Strategic leadership towards sustainability - individuals, organizations, and communities using systems thinking to create a better future that is peaceful, healthy, prosperous, just, equitable, and resilient for generations to come.
See below for an announcement about an exciting new project aimed at getting students civically engaged around the Clean Power Plan, and share with teachers and students who might be interested:
Over the next two years, students have a unique and critically important learning and civic engagement opportunity. Student voices can impact the scope and direction of state implementation of the EPA’s Clean Power Plan, mandating global warming pollution cuts in the electric power sector.
We are circulating this call to help organize a Power Dialog in March of 2016: hundreds of college, graduate, and high school level classes in states across the country taking field trips to meet with their Department of Environmental Conservation heads to discuss state implementation of the EPA’s new rules.
State agency leaders are already seeing their calendars fill up with meetings with utility executives and coal industry lobbyists. Why not our students?
By 2017, each state is required to come up with a plan to meet the targets set by the EPA. New York, for example, has to cut the emission rate from the power sector by at least 44% by 2030; in Ohio the required target is 28%; in Texas, 38%. These are big numbers. They could be bigger. State level plans can be more ambitious then the EPA requires. Yet the states and EPA are being pressured to relax the targets.
According to Dr. Dallas Burtraw, Senior Researcher at Resources for the Future, the climate policy dialogue has moved “outside the Washington beltway to 50 state capitals where stakeholders have long-term relationships and a long-term stake in the outcome. Citizen input is a critical part of the process-- whether it is technical, or simply provides the decisionmakers with information that the public cares about the issue.”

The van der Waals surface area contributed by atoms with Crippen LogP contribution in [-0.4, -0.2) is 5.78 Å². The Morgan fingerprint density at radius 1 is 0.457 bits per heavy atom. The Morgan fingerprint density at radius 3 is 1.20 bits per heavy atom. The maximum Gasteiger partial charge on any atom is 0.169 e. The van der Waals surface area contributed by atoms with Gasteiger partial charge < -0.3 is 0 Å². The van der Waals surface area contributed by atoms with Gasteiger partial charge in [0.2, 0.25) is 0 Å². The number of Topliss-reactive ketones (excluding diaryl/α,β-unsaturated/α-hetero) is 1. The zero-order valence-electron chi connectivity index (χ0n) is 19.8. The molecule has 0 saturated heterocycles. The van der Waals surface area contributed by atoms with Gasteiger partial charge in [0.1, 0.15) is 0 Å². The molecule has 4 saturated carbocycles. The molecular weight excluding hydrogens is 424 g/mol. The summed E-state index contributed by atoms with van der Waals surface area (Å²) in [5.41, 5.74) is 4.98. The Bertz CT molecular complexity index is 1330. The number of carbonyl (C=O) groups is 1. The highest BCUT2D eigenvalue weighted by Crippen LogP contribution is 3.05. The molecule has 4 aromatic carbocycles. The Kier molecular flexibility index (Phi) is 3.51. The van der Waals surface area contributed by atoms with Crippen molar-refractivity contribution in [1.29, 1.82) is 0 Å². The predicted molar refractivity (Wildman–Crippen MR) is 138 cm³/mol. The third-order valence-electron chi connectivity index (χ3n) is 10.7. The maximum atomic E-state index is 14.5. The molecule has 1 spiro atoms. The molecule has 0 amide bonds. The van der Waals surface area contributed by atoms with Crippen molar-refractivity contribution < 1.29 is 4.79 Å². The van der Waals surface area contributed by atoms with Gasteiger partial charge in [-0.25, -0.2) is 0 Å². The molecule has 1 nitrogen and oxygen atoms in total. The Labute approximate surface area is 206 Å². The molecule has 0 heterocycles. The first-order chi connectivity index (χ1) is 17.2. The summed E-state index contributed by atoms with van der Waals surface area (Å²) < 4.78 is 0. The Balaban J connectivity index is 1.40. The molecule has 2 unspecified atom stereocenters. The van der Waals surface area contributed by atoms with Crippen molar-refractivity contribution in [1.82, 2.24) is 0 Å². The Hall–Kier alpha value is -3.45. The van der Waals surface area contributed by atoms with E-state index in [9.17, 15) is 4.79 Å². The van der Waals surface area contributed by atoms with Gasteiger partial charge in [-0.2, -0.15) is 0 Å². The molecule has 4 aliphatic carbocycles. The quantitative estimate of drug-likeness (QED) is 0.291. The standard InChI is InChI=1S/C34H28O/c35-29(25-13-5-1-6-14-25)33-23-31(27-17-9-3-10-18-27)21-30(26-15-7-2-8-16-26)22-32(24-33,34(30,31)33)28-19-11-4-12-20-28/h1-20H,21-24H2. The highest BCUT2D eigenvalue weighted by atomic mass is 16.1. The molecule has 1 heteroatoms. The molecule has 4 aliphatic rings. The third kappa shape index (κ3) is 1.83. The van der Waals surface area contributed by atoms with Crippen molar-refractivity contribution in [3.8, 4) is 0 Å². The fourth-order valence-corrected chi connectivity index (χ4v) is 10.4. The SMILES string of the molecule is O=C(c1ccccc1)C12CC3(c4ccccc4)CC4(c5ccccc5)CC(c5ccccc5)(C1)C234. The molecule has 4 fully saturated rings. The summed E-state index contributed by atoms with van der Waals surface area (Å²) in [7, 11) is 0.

Typically, it is the state DEC or DEQ that is the lead agency in drafting these plans. With the action now beyond the partisan wrangling of Washington and the state legislatures, students can gain both a powerful learning opportunity and a real voice in the policy process.
DEC officials will welcome visits from unusual suspects. Hearing the voice of students—young people who will live to see the late 21st century first-hand-- will provide a fresh perspective, focused on the long-term impacts of today’s policy decisions.
This is not a lobbying effort. We have no collective policy agenda for which we are advocating. Rather it is a learning opportunity for students, and also a chance for students to share their own individual thoughts and policy insights with state officials.
If you are interested in helping organize a class field trip, along with colleagues in your state, to visit your state capitol for a meeting with the relevant state officials, please sign up here. As we move forward with an organizing plan, we will connect you with other interested professors and university staff in your state, and will develop and circulate learning materials to prep your students for the conversation.